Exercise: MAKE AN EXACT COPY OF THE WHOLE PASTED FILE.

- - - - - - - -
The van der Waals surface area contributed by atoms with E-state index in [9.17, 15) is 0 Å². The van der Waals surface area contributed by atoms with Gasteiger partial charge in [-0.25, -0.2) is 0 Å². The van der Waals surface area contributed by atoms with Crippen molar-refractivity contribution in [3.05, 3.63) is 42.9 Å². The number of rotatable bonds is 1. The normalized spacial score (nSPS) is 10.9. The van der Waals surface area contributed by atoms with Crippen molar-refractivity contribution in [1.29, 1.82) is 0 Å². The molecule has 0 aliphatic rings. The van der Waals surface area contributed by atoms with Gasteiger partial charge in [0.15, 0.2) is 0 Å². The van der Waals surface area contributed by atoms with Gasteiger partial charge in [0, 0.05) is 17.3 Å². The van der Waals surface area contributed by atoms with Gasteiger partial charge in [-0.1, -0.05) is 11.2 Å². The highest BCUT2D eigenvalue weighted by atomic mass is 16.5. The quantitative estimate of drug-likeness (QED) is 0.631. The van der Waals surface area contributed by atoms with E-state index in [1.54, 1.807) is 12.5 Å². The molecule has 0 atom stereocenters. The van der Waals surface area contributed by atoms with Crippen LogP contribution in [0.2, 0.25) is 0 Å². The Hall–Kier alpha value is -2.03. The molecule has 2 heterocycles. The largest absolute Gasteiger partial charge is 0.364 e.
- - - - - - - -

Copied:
The van der Waals surface area contributed by atoms with E-state index in [9.17, 15) is 0 Å². The van der Waals surface area contributed by atoms with Gasteiger partial charge in [-0.25, -0.2) is 0 Å². The van der Waals surface area contributed by atoms with Crippen molar-refractivity contribution in [3.05, 3.63) is 42.9 Å². The number of rotatable bonds is 1. The normalized spacial score (nSPS) is 10.9. The van der Waals surface area contributed by atoms with Crippen molar-refractivity contribution in [1.29, 1.82) is 0 Å². The molecule has 0 aliphatic rings. The van der Waals surface area contributed by atoms with Gasteiger partial charge in [0.15, 0.2) is 0 Å². The van der Waals surface area contributed by atoms with Gasteiger partial charge in [0, 0.05) is 17.3 Å². The van der Waals surface area contributed by atoms with Gasteiger partial charge in [-0.1, -0.05) is 11.2 Å². The highest BCUT2D eigenvalue weighted by atomic mass is 16.5. The quantitative estimate of drug-likeness (QED) is 0.631. The van der Waals surface area contributed by atoms with E-state index in [1.54, 1.807) is 12.5 Å². The molecule has 0 atom stereocenters. The van der Waals surface area contributed by atoms with Crippen LogP contribution in [0.2, 0.25) is 0 Å². The Hall–Kier alpha value is -2.03. The molecule has 2 heterocycles. The largest absolute Gasteiger partial charge is 0.364 e.